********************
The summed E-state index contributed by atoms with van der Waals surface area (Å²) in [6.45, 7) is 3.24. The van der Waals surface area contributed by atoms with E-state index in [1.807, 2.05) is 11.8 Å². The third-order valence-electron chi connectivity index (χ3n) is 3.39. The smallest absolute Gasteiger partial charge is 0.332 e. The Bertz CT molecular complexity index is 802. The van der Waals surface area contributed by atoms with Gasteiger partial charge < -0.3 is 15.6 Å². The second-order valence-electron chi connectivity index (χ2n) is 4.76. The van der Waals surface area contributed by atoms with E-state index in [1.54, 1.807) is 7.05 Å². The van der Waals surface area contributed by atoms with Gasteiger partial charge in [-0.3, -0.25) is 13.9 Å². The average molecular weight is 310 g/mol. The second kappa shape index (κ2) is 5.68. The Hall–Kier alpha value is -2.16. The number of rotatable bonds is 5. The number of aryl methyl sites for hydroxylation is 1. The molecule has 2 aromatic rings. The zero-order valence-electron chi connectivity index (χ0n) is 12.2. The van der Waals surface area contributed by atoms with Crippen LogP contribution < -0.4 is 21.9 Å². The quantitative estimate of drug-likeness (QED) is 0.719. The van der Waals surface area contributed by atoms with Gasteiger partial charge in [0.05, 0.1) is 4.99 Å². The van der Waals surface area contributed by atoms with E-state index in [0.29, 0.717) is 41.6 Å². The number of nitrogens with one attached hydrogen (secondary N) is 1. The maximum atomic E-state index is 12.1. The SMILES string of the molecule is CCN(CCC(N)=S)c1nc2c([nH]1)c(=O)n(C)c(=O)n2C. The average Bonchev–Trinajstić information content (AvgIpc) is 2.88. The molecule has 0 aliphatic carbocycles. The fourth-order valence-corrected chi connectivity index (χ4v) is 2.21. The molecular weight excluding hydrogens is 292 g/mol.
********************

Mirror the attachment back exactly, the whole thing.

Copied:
The summed E-state index contributed by atoms with van der Waals surface area (Å²) in [6.45, 7) is 3.24. The van der Waals surface area contributed by atoms with E-state index in [1.807, 2.05) is 11.8 Å². The third-order valence-electron chi connectivity index (χ3n) is 3.39. The smallest absolute Gasteiger partial charge is 0.332 e. The Bertz CT molecular complexity index is 802. The van der Waals surface area contributed by atoms with Gasteiger partial charge < -0.3 is 15.6 Å². The second-order valence-electron chi connectivity index (χ2n) is 4.76. The van der Waals surface area contributed by atoms with E-state index in [1.54, 1.807) is 7.05 Å². The van der Waals surface area contributed by atoms with Gasteiger partial charge in [-0.3, -0.25) is 13.9 Å². The average molecular weight is 310 g/mol. The second kappa shape index (κ2) is 5.68. The Hall–Kier alpha value is -2.16. The number of rotatable bonds is 5. The number of aryl methyl sites for hydroxylation is 1. The molecule has 2 aromatic rings. The zero-order valence-electron chi connectivity index (χ0n) is 12.2. The van der Waals surface area contributed by atoms with Crippen LogP contribution < -0.4 is 21.9 Å². The quantitative estimate of drug-likeness (QED) is 0.719. The van der Waals surface area contributed by atoms with Gasteiger partial charge in [0.05, 0.1) is 4.99 Å². The van der Waals surface area contributed by atoms with E-state index in [0.29, 0.717) is 41.6 Å². The number of nitrogens with one attached hydrogen (secondary N) is 1. The maximum atomic E-state index is 12.1. The SMILES string of the molecule is CCN(CCC(N)=S)c1nc2c([nH]1)c(=O)n(C)c(=O)n2C. The average Bonchev–Trinajstić information content (AvgIpc) is 2.88. The molecule has 0 aliphatic carbocycles. The fourth-order valence-corrected chi connectivity index (χ4v) is 2.21. The molecular weight excluding hydrogens is 292 g/mol.